At a joint press conference with Foreign Minister Mevlüt Çavuşoğlu, U.S. Secretary of State Rex Tillerson responded to a question about the People's Protection Units' (YPG) involvement in the Raqqa operation by saying that Washington had to make some "difficult choices" in Syria.
Unlike Mr. Tillerson, the Turkish government sent a clear message, to the Trump administration: Stop cooperating with the YPG in northern Syria and extradite Fetullah Gülen to Turkey.
To be clear, hardly anyone thought that the former energy executive's visit to the Turkish capital could resolve long-standing problems in Turkey-U.S. relations. If Washington and Ankara decide to make a fresh start, the decision would have to be made at the presidential level. To make matters worse, the U.S. secretary of state made the rounds against the backdrop of the arrest of a senior executive of Halkbank in New York and media reports about an official from the U.S. Consulate in Istanbul making a suspicious phone call with Adil Öksüz, a senior leader of the July 15 coup attempt, five days after the failed coup.
Although Secretary Tillerson said that Washington wanted to hand over Raqqa to the local population, he was reluctant to provide insights into the YPG's role in the impending military operation. He made it clear that the administration considered the fight against Daesh and the containment of Iran as shared goals. However, it is unclear what the U.S. wants Turkey to do regarding Iran – provided that Washington is unable to understand why the Turks complain about the YPG.
Perhaps the only upside of Mr. Tillerson's visit was that he obtained information from Turkish officials that he could take back to Washington and use as ammunition in the ongoing battle between various agencies over the administration's Turkey policy. In recent years, the Pentagon and CENTCOM's military/technical focus has taken precedence over the State Department's political/strategic priorities. Unfortunately, the Trump administration has been unable to change the balance of power that Barack Obama created. Brett McGurk, Mr. Obama's pro-YPG special envoy, managed to keep his job after the transition. While the Turks are waiting to hear back from Washington about Raqqa, there are signs that the White House will keep working with the YPG – but wants to find a way to minimize the damage to Turkey-U.S. relations first. Meanwhile, certain groups in Washington have been threatening Ankara by targeting a senior executive of a Turkish bank citing alleged violations of the Iran sanctions. Whether the Americans are prepared to offer a "carrot" remains to be seen.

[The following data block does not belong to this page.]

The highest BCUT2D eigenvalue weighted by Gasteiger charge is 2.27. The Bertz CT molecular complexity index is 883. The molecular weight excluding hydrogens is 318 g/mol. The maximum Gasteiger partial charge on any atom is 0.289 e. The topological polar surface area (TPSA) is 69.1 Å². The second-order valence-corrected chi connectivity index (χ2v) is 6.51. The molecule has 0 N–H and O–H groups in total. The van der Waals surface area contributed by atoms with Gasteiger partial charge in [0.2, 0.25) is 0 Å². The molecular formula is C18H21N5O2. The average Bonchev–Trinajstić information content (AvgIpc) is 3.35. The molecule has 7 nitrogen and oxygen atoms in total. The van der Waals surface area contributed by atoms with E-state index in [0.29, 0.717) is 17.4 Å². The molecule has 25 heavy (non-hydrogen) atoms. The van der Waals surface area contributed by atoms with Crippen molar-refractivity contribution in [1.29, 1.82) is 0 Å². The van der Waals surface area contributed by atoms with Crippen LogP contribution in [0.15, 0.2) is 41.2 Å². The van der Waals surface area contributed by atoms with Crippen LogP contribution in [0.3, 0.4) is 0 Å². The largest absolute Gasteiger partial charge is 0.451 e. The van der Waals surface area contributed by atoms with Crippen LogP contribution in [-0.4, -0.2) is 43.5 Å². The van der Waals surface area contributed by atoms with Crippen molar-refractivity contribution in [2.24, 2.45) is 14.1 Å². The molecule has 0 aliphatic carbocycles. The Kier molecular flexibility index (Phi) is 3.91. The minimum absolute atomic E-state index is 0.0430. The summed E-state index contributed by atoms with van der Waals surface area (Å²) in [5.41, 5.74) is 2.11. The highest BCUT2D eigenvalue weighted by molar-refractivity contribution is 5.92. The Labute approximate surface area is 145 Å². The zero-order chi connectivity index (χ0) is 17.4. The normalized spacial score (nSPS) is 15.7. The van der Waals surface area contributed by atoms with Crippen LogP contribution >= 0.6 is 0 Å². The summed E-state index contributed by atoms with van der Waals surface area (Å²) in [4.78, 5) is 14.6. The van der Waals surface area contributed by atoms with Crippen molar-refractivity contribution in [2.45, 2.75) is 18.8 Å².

My sense is that Mr. Tillerson reflected on the future challenges in Syria when he talked about difficult choices. It is quite likely that the situation in Idlib, not just Raqqa, will escalate over the coming months. Hours before the U.S. secretary of state's visit, the Turkish government announced that Operation Euphrates Shield, a military incursion intended to remove Daesh militants from the border, had been completed. However, it was important that the Turks did not rule out future military operations in Syria against Daesh and the YPG.
Pending the Trump administration's final decision on Raqqa, a spokesman for the YPG announced that the Russians considered enlisting the group's services in Idlib as a ground force – which indicates that the Assad regime might be trying to hire the YPG militants to address their need for additional troops. Meanwhile, the Free Syrian Army (FSA) said they considered the YPG as their greatest enemy and threatened to target the group – which, they claim, wants to divide Syria. Finally, the Astana and Geneva talks have currently entered a period of hiatus.
Keeping the above developments in mind, it would appear that the clashes in Syria will start escalating as Daesh and al-Nusra get weaker. However, the civil war isn't necessarily entering its final stage: As the YPG accumulates too much power, the balance of power will have to change again.
For the Middle East, the "difficult choices" of various stakeholders in the Syrian conflict will entail serious consequences. With Bashar Assad getting closer to remaining in power throughout the transition period, the disintegration of Syria and the YPG's future will emerge as the main policy issues. Recalling that the U.S. desperately wants to isolate Iran, the region is likely to witness the birth of new alliances and the start of additional hostilities.
About the author
Burhanettin Duran is General Coordinator of SETA Foundation and a professor at Social Sciences University of Ankara. He is also a member of Turkish Presidency Security and Foreign Policies Council.